For Immediate ReleasePress Contact: Mary Ann Merker, Civic Arts Coordinator, (510) 981-7533
Berkeley, California (Monday, May 12, 2008) - “Seeing Music,” an art exhibition inspired by traditional and folk music and musicians associated with Freight & Salvage Coffeehouse, will be shown at the Addison Street Windows Gallery from May 22 through July 9. This exhibition showcases 40 years of folk and traditional music-related visual art. A sidewalk reception will be held for the public on Thursday, June 5, from 5:30 to 7:30 p.m. Entertainment will be provided by musicians Bruce Kaplan and his wife, singer/songwriter Claudia Russell, as well as other performers. The exhibition can be viewed 24 hours a day from the sidewalk on Addison Street, and it is free and wheelchair accessible.
The exhibit, which celebrates the 40th anniversary of Freight and Salvage, will present work culled from the Freight’s archives and on loan from local and regional visual artists. The show will feature work by Berkeley graphic artists David Lance Goines, Ryan Kerrigan, and Christopher Peterson; photographer Anne Hamersky; painter and musician Robert Armstrong; instrument maker JC Tourbillion (aka Jim Carter); painter Matthew Zivich, and artist Earl Crabb, among others. The designs of the three winning artists in the Freight & Salvage 40th Anniversary commemorative t-shirt contest, Claire B. Cotts, Bruce Kaplan, and Mark Meneghetti, will also be on view.
The range of work in the exhibition gives an insight into the wide community of artisans and musicians involved with the Freight over the years. Goines is creating a special, limited edition, commemorative Freight & Salvage 40th anniversary poster that will be on view, in addition to several of his other works. Berkeley artist Earl Crabb will exhibit a copy of Humbead’s Map, an illustration showing the artists’ view of the world from Berkeley circa 1968. Tourbillion created the unique instruments in the exhibition - a “sho-jo,” or combination shovel and banjo, and a “sho-tar,” a combination shovel and guitar. Anne Hamersky, an accomplished still and video photographer will show photographs of many of the musicians who’ve performed at the Freight.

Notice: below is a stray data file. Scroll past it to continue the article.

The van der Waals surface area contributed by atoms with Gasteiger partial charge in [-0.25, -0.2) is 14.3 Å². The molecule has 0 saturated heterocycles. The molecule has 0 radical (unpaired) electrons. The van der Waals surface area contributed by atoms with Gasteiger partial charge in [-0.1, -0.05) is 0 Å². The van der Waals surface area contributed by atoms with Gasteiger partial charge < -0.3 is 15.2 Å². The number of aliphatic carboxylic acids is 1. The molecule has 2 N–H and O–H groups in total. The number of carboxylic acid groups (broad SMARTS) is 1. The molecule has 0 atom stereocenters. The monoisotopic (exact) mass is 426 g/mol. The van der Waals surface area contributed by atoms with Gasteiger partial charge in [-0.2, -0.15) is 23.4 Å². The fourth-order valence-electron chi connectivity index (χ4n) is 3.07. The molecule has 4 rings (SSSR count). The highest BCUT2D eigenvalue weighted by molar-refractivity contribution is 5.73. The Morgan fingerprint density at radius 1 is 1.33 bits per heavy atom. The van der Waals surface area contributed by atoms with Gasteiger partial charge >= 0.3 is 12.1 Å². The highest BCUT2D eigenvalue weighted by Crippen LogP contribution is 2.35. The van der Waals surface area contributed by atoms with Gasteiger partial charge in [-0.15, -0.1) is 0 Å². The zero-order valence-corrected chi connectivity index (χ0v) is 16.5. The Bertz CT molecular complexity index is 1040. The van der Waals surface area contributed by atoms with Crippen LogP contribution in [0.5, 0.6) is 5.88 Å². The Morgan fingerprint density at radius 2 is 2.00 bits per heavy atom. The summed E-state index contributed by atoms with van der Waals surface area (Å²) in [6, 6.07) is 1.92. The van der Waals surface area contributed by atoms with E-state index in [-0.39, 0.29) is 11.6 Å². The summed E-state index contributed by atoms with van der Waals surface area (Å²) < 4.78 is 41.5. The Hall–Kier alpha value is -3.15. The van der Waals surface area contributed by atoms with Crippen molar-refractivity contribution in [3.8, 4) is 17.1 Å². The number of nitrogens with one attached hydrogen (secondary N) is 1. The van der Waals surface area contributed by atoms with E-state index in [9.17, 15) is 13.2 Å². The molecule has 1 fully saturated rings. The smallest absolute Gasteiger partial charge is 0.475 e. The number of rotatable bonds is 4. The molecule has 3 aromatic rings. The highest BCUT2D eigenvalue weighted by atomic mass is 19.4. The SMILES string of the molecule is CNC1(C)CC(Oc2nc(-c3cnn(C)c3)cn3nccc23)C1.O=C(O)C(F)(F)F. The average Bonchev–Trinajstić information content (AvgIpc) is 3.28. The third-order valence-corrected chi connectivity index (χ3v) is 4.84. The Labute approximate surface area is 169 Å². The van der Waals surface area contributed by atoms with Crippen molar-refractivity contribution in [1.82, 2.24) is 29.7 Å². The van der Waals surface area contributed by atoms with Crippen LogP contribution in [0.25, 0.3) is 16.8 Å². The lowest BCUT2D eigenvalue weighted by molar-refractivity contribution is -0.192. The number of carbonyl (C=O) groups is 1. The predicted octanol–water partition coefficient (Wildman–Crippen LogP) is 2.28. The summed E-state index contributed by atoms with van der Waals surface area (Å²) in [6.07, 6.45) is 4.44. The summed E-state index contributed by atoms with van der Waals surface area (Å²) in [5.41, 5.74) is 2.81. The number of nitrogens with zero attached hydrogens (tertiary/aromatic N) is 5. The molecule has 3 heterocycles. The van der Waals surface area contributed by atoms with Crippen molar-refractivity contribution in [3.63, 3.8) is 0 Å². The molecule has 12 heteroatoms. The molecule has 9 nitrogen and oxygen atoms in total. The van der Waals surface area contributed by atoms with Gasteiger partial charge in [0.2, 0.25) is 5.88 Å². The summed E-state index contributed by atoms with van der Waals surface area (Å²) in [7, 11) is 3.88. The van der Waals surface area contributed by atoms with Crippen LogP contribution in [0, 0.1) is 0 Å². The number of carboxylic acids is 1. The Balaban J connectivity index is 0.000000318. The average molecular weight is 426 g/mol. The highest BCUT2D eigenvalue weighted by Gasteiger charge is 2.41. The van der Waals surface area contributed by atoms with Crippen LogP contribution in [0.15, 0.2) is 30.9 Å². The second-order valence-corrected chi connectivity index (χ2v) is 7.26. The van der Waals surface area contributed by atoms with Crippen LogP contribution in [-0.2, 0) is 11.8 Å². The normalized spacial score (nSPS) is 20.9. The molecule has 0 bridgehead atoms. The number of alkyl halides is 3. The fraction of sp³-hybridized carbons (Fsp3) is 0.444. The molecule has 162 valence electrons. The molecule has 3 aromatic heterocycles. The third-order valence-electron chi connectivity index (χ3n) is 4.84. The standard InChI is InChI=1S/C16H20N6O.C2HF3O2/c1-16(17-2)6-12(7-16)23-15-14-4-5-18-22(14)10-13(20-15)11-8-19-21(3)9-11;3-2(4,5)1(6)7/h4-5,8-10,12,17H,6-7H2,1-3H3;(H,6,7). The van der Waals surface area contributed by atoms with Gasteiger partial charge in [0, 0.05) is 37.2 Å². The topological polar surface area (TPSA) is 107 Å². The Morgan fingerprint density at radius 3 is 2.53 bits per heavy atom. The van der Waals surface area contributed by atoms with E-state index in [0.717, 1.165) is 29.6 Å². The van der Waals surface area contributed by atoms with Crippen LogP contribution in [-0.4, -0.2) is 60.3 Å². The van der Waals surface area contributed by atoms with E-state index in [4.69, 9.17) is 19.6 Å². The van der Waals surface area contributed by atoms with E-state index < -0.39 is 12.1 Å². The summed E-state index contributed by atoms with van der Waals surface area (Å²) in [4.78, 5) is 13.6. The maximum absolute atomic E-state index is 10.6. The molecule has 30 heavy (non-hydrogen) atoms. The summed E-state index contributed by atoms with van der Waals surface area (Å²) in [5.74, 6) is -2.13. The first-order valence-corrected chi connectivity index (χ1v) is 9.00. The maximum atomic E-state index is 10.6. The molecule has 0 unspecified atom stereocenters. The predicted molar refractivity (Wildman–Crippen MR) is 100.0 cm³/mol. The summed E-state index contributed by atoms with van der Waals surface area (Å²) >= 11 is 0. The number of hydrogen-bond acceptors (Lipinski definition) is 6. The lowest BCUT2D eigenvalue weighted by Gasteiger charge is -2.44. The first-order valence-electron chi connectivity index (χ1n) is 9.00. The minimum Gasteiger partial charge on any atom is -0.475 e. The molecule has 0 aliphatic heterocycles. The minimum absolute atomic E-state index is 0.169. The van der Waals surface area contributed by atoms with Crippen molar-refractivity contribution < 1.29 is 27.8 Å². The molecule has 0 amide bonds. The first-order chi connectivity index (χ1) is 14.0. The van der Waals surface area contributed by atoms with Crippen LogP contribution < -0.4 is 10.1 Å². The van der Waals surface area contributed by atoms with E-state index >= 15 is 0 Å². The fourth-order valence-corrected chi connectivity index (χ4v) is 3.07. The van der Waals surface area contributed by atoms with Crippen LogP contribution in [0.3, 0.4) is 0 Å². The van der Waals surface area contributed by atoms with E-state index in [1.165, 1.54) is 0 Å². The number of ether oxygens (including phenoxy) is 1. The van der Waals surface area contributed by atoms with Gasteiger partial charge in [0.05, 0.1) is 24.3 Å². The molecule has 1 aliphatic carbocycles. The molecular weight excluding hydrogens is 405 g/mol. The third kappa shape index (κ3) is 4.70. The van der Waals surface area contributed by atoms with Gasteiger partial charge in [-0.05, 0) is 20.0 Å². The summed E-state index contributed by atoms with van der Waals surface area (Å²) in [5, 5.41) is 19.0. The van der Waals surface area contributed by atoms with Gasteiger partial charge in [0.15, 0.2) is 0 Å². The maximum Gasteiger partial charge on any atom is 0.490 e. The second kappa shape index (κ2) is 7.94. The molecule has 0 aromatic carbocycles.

The Freight & Salvage Coffeehouse, at its original San Pablo Avenue location, is one of a small handful of music world landmarks. The Freight has just begun building its new, 18,000-square-foot green performance and teaching facility in Berkeley’s Downtown Arts District. The nonprofit organization’s new home at 2020 Addison Street, slated to open in early 2009, will have a 440-seat listening room, double the capacity of its existing venue. The plans also include an additional performance space seating 60-70 people, a state-of-the-art sound system, a café, and six classrooms.
The Addison Street Windows Gallery is a project of the Civic Arts Public Arts Program in cooperation with the Civic Arts Commission. For information about the exhibition and the Addison Street Windows Gallery please visit the Civic Arts web page or contact Mary Ann Merker, Civic Arts Coordinator at (510) 981-7533 or firstname.lastname@example.org.